45. michael@t61:~$ sudo umount /mnt/test
      46. michael@t61:~$ sudo mount -t nfs -o rw,bg,intr,soft,users,noauto,_netdev,proto=tcp server.home.:/share /mnt/test/
      47. michael@t61:~$ rsync -av --progress Projekte/aqemu/ubuntu_mate_HDA.img /mnt/test
      48. sending incremental file list
      49. ubuntu_mate_HDA.img
      50. 8,296,333,312 100% 67.99MB/s 0:01:56 (xfr#1, to-chk=0/1)
      51. sent 8,298,358,898 bytes received 35 bytes 68,866,049.24 bytes/sec
      52. total size is 8,296,333,312 speedup is 1.00
      53. michael@t61:~$ rm /mnt/test/ubuntu_mate_HDA.img
      54. michael@t61:~$ sudo umount /mnt/test
      Display All
    • By watching the variable 'sockets-enqueued' in /proc/fs/nfsd/pool_stats (according to knfsd-stats.txt) I found out that 8 threads are not enough and result in ten-thousands of enqueued sockets. When I increased the number of threads to 64, the number of enqueued sockets remained constant.

      Then I've made more benchmarks, but I still don't know why NFS is so much slower.
      protocolrate [MB/s]export options

      The test file was about 3.5GB large and each test was run 3 times and the results were averaged. The file was copied using rsync as dd is not able to work over SMB/CIFS. You can find the test script below.

      The NFS client options were always the same:
      where most values are defaults on my machine (Arch Linux).


      1. #!/bin/sh
      2. function perform_copy {
      3. echo "$(mount | grep /mnt/test)"
      4. echo "copying data"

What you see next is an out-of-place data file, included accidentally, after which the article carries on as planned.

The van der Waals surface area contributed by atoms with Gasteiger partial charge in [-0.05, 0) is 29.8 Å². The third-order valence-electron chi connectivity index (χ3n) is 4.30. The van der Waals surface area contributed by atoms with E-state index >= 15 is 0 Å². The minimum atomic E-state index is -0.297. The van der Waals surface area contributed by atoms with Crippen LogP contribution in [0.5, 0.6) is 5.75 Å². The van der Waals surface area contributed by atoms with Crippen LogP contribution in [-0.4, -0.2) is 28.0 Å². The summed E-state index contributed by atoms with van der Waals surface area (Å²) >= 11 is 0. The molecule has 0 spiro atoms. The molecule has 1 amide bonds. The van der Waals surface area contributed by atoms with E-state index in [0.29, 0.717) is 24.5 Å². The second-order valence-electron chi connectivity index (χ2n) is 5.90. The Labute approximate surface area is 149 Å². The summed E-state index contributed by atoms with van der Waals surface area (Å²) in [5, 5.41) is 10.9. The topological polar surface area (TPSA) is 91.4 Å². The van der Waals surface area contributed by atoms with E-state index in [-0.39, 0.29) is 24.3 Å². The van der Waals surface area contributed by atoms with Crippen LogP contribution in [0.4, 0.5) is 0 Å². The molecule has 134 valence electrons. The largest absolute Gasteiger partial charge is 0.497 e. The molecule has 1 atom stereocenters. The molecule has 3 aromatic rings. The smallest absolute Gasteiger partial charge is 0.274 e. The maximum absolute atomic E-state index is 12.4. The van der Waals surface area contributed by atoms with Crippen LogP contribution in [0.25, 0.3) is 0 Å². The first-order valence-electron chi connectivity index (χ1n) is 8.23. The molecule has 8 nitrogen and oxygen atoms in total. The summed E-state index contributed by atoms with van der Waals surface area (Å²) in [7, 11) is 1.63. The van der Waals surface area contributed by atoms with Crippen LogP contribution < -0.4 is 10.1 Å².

5. loop=3
      6. while [ $loop -ne 0 ];
      7. do
      8. rm /mnt/test/Deadpool.ts
      9. # dd if=/home/me/Deadpool.ts of=/mnt/test/Deadpool.ts bs=1M
      10. rsync -av Deadpool.ts /mnt/test/
      11. loop=$[$loop-1]
      12. sleep 1
      13. done
      14. sudo umount /mnt/test
      15. sleep $1
      16. }
      17. echo "--------------------------------------------------"
      18. #sudo umount /mnt/test
      19. echo "cifs share"
      20. #sudo mount -t cifs -o rw //omv.local./test0 /mnt/test/
      21. perform_copy 3
      22. echo "--------------------------------------------------"
      23. echo "export options: rw,async,no_subtree_check,all_squash,anonuid=1028,anongid=100"
      24. sudo mount -t nfs -o rw,bg,intr,soft,proto=tcp omv.local.:/test1 /mnt/test/
      25. perform_copy 3
      26. echo "--------------------------------------------------"
      27. echo "export options: rw,subtree_check,secure,async"
      28. sudo mount -t nfs -o rw,bg,intr,soft,proto=tcp omv.local.:/test2 /mnt/test/
      29. perform_copy 3
      30. echo "--------------------------------------------------"
      31. echo "export options: rw,subtree_check,secure"
      32. sudo mount -t nfs -o rw,bg,intr,soft,proto=tcp omv.local.:/test3 /mnt/test/
      33. perform_copy 0
      Display All
    • Had exactly the same problem when accessing OMV4 NFS shares from OSX clients, very slow read/writes, that's why i came back to OMV3... I would really like to switch to OMV4 but that NFS issue is keeping me away from it... Is there a way to fix that please ?

      The post was edited 1 time, last by jaydee99 ().

    • I had an external RAID5 array attached via USB 3 to a Windows 10 PC and I could get 220 MB/s read and write performance.

      I attached this same RAID5 array to a computer (ROCK64 = 4 x Core ARM chip with 4GB RAM) running OMV3 via USB 3. This OMV3 computer is connected to my other computers via Gigabit Ethernet.

      Using SMB/CIFS I get 90 MB/s read and write out of my RAID5 array (40% of the performance).

      Using NFS I get 12 MB/s read and write out of my RAID5 array (5% of the performance) unfortunately I have a linux application that only works over NFS).

      I expected to loose a little performance going over a network and through another computer, but nothing like this...

      To summarise, I get the same performance issue as you, but with OMV3.

      The post was edited 3 times, last by AceVentura ().